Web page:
## Start Node Selection¶

In practice, the ids of interesting start nodes are rarely known. Instead, start nodes are selected based on node properties, for example, one may want to select all calls to function memcpy as start nodes. To allow efficient start node selection based on node properties, we keep an (Apache Lucene) node index (see Neo4J legacy indices). This index can be queried using Apache Lucene queries (see Lucene Query Language for details on the syntax). For example, to retrieve all AST nodes representing callees with a name containing the substring code{cpy}, one may issue the following query:

queryNodeIndex("type:Callee AND name:*cpy*") \end{verbatim}


The Gremlin step queryNodeIndex is defined in joernsteps/lookup.groovy of python-joern. In addition to queryNodeIndex, lookup.groovy defines various functions for common lookups. The example just given could have also been formulated as:

getCallsTo("*cpy*")


Please do not hesitate to contribute short-hands for common lookup operations to include in joernsteps/lookup.groovy.

## Traversing Syntax Trees¶

In the previous section, we outlined how nodes can be selected based on their properties. As outline in Section Gremlin Basics, these selected nodes can now be used as starting points for walks in the property graph.

As an example, consider the task of finding all multiplications in first arguments of calls to the function malloc. To solve this problem, we can first determine all call expressions to malloc and then traverse from the call to its first argument in the syntax tree. We then determine all multiplicative expressions that are child nodes of the first argument.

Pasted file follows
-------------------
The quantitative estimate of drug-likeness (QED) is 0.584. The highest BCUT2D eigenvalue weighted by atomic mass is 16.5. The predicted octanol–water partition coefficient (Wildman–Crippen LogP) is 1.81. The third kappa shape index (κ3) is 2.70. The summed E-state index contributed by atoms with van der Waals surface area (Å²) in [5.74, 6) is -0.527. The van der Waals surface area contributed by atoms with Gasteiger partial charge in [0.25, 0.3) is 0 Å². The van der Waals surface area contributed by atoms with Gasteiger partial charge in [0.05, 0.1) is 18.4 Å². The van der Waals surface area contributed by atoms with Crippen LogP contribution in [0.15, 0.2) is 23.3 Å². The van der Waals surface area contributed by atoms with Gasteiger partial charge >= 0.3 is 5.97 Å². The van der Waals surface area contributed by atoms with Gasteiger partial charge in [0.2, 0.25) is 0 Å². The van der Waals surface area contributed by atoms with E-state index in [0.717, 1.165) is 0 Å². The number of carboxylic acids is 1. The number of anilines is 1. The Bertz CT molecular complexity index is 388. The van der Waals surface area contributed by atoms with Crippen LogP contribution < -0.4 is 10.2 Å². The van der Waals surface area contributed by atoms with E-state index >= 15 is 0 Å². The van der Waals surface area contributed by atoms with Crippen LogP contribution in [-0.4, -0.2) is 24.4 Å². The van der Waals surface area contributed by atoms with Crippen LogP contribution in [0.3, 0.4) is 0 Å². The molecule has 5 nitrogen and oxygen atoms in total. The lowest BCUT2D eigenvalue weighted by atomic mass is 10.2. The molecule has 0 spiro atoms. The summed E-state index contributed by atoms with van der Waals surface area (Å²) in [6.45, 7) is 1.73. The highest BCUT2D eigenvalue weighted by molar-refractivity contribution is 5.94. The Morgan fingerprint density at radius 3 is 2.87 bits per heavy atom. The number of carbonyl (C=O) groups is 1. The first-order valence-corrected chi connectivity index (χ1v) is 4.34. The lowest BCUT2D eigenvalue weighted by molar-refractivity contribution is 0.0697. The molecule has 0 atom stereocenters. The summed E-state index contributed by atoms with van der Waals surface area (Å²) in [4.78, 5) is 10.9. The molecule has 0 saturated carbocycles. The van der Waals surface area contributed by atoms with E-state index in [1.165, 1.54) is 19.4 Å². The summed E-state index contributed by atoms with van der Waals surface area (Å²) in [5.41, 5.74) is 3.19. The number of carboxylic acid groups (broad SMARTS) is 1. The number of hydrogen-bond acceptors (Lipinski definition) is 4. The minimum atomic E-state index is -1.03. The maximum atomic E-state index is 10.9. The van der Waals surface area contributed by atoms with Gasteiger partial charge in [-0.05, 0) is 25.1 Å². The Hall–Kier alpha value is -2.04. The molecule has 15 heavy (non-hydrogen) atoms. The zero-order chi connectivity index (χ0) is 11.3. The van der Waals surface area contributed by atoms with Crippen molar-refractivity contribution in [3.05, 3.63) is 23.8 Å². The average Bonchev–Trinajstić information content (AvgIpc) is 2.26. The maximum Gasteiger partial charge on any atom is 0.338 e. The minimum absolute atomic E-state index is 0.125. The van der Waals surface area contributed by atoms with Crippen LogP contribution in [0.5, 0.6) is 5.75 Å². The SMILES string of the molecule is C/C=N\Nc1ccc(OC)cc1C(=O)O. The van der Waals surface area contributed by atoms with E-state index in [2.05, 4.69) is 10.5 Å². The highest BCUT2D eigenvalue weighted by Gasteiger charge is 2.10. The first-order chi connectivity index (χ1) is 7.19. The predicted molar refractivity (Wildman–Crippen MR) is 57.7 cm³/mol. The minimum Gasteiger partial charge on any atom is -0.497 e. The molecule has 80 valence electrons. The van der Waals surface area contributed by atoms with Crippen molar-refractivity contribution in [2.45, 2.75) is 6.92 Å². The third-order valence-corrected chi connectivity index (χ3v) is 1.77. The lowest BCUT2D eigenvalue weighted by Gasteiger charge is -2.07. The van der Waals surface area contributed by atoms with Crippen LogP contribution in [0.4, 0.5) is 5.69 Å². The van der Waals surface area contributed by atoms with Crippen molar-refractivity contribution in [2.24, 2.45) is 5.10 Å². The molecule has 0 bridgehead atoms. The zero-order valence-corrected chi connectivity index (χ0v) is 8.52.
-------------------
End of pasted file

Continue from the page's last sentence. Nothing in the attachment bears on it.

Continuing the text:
In principle, all of these tasks could be solved using the elementary Gremlin traversals presented in Section Gremlin Basics. However, traversals can be greatly simplified by introducing the following user-defined gremlin-steps (see joernsteps/ast.py).

// Traverse to parent nodes in the AST
parents()

// Traverse to child nodes in the AST
children()

// Traverse to i'th children in the AST
ithChildren()

// Traverse to enclosing statement node
statements()

// Traverse to all nodes of the AST
// rooted at the input node
astNodes()


Additionally, joernsteps/calls.groovy introduces user-defined steps for traversing calls, and in particular the step ithArguments that traverses to i’th arguments of a given a call node. Using these steps, the exemplary traversal for multiplicative expressions inside first arguments to malloc simply becomes:

getCallsTo('malloc').ithArguments('0')
.astNodes().filter{ it.type == 'MultiplicativeExpression'}


## Syntax-Only Descriptions¶

The file joernsteps/composition.groovy offers a number of elementary functions to combine other traversals and lookup functions. These composition functions allow arbitrary syntax-only descriptions to be constructed (see Modeling and Discovering Vulnerabilities with Code Property Graphs ). For example, to select all functions that contain a call to foo AND a call to bar, lookup functions can simply be chained, e.g.,

getCallsTo('foo').getCallsTo('bar')


returns functions calling both foo and bar. Similarly, functions calling code{foo} OR code{bar} can be selected as follows:

OR( getCallsTo('foo'), getCallsTo('bar') )


Finally, the not-traversal allows all nodes to be selected that do NOT match a traversal. For example, to select all functions calling foo but not bar, use the following traversal:

getCallsTo('foo').not{ getCallsTo('bar') }


## Traversing the Symbol Graph¶